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Some live auctions even today sometimes involve very little technology in regard to payment and/or delivery. Online auctions intrinsically necessitate technology — often specifically regarding payment and delivery.

As such, live auctions have for centuries encompassed the concept of “reasonable time” — bid for what you want, pay before you leave, pick up your items thereafter … all basically without any extremely strict deadlines in place.

Online auctions on the other hand do involve technology and often “time matters” in that there may be strict deadlines for payment and shipping, and as such “time is of the essence.”

Courts in the United States basically treat “time is of the essence” in regard to the weight of the damages. Often, an auctioneer/seller missing a delivery date is considered a material breach of contract (with or without a “time is of the essence” provision.)

Otherwise, courts have not typically treated late payments as a material breach (with or without a “time is of the essence” provision) because late payments can be mitigated — with penalties or interest, for example.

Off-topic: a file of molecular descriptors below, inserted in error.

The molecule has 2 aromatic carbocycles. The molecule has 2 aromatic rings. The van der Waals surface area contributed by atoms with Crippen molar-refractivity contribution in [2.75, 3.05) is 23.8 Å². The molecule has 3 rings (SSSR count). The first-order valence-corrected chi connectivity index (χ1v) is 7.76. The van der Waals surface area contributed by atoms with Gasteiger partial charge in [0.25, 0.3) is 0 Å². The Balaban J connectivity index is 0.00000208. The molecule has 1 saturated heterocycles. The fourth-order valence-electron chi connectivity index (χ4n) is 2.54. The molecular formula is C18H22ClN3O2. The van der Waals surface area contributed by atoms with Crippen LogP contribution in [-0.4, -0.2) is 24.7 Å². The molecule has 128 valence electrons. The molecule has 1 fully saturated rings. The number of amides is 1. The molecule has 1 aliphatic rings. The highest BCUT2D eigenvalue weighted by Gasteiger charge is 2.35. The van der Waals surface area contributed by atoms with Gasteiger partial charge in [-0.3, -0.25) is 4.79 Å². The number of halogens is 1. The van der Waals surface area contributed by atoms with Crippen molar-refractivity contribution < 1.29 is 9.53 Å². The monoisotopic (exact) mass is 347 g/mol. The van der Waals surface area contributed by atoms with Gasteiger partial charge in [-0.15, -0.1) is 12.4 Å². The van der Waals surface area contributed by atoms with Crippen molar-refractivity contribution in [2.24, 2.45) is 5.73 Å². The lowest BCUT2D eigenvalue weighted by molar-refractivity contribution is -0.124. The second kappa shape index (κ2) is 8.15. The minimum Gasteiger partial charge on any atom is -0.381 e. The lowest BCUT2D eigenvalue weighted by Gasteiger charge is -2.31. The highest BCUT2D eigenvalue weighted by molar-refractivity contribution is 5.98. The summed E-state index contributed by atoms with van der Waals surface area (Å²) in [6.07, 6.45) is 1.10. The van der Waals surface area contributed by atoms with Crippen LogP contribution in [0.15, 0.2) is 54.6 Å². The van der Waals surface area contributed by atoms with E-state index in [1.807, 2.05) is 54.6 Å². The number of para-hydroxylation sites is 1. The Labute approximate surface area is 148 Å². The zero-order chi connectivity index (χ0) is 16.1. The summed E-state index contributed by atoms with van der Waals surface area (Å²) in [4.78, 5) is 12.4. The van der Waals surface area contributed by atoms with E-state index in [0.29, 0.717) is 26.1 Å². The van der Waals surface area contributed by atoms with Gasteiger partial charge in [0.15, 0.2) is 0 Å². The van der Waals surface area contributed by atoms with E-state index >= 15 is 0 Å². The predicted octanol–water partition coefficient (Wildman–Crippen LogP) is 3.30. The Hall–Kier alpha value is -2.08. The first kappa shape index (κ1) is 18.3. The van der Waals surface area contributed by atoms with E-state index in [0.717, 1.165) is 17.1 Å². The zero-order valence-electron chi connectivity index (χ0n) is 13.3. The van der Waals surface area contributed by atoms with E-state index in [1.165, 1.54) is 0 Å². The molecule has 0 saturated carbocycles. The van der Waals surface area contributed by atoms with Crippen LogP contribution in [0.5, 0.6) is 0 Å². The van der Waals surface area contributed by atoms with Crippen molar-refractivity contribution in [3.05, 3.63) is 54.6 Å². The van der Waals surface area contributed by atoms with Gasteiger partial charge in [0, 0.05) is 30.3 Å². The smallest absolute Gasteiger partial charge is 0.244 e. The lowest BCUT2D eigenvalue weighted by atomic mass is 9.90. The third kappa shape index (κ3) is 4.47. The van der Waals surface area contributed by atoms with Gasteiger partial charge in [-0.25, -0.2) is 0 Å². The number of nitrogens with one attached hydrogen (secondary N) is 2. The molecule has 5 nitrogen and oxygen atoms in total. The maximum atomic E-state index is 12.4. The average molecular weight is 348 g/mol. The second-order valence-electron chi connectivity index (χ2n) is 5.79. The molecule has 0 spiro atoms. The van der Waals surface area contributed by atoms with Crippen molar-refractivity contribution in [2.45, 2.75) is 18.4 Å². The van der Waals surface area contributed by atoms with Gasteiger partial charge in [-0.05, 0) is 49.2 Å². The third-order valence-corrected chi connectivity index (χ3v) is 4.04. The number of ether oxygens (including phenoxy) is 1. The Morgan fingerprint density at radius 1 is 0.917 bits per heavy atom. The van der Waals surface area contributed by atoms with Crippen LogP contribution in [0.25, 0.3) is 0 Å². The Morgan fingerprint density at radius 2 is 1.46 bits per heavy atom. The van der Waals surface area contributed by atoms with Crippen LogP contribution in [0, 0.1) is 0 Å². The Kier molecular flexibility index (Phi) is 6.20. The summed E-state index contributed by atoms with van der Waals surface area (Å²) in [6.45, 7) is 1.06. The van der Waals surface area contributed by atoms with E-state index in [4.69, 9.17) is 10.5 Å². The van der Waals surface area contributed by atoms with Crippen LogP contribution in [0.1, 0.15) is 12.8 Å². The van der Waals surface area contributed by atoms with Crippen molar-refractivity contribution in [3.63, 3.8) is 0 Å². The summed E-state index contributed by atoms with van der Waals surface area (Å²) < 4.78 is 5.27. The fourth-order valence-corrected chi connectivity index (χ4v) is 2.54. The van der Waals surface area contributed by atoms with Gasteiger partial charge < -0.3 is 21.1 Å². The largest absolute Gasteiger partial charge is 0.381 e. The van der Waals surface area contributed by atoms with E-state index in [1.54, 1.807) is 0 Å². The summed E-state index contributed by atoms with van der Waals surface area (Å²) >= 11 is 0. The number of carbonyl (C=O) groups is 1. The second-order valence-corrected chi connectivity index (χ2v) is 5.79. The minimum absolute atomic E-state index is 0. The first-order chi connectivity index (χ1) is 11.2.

Overall, no doubt auctioneers have noticed that time matters much more in their online auction versus their live auction. Online auction platforms close and a fraction of a second later, the property is sold; maybe payment is due within 24 hours, and all items shipped out 72 hours later.

The other driving force — in that time matters — more in online auctions is that buyers have learned to expect timely shipments — and that’s because almost all other retail companies pay attention to time, and commit to a certain deadline.

Does time matter? More and more we’re claiming it does, abandoning a long-standing tradition of “reasonable time” here in the United States. Maybe the new standard will be that it’s reasonable to expect timeliness?

Mike Brandly, Auctioneer, CAI, CAS, AARE has been an auctioneer and certified appraiser for over 30 years. His company’s auctions are located at: Mike Brandly, Auctioneer, RES Auction Services and Goodwill Columbus Car Auction. He serves as Distinguished Faculty at Hondros College, Executive Director of The Ohio Auction School, an Instructor at the National Auctioneers Association’s Designation Academy and America’s Auction Academy. He is faculty at the Certified Auctioneers Institute held at Indiana University and is approved by The Supreme Court of Ohio for attorney education.